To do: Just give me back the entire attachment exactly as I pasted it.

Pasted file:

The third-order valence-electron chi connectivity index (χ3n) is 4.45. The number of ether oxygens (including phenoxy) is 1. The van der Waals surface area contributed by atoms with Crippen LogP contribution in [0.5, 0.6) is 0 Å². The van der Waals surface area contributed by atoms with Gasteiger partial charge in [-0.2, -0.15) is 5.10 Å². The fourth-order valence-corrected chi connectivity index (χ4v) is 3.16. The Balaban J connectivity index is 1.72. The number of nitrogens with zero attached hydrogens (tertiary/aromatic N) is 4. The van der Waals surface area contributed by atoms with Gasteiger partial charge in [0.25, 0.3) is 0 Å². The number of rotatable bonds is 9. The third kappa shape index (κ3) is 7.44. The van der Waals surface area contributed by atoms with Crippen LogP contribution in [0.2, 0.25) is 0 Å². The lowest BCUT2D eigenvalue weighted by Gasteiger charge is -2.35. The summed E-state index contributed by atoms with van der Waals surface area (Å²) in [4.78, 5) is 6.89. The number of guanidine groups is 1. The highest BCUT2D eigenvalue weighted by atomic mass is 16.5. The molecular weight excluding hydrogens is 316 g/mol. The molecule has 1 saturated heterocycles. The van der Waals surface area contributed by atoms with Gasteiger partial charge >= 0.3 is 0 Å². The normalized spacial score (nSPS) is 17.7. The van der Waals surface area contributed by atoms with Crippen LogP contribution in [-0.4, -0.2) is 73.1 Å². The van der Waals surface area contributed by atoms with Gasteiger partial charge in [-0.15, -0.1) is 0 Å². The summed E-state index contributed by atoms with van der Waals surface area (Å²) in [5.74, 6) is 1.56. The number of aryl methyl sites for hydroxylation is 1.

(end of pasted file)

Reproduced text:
The third-order valence-electron chi connectivity index (χ3n) is 4.45. The number of ether oxygens (including phenoxy) is 1. The van der Waals surface area contributed by atoms with Crippen LogP contribution in [0.5, 0.6) is 0 Å². The van der Waals surface area contributed by atoms with Gasteiger partial charge in [-0.2, -0.15) is 5.10 Å². The fourth-order valence-corrected chi connectivity index (χ4v) is 3.16. The Balaban J connectivity index is 1.72. The number of nitrogens with zero attached hydrogens (tertiary/aromatic N) is 4. The van der Waals surface area contributed by atoms with Gasteiger partial charge in [0.25, 0.3) is 0 Å². The number of rotatable bonds is 9. The third kappa shape index (κ3) is 7.44. The van der Waals surface area contributed by atoms with Crippen LogP contribution in [0.2, 0.25) is 0 Å². The lowest BCUT2D eigenvalue weighted by Gasteiger charge is -2.35. The summed E-state index contributed by atoms with van der Waals surface area (Å²) in [4.78, 5) is 6.89. The number of guanidine groups is 1. The highest BCUT2D eigenvalue weighted by atomic mass is 16.5. The molecular weight excluding hydrogens is 316 g/mol. The molecule has 1 saturated heterocycles. The van der Waals surface area contributed by atoms with Gasteiger partial charge >= 0.3 is 0 Å². The normalized spacial score (nSPS) is 17.7. The van der Waals surface area contributed by atoms with Crippen LogP contribution in [-0.4, -0.2) is 73.1 Å². The van der Waals surface area contributed by atoms with Gasteiger partial charge in [-0.15, -0.1) is 0 Å². The summed E-state index contributed by atoms with van der Waals surface area (Å²) in [5.74, 6) is 1.56. The number of aryl methyl sites for hydroxylation is 1.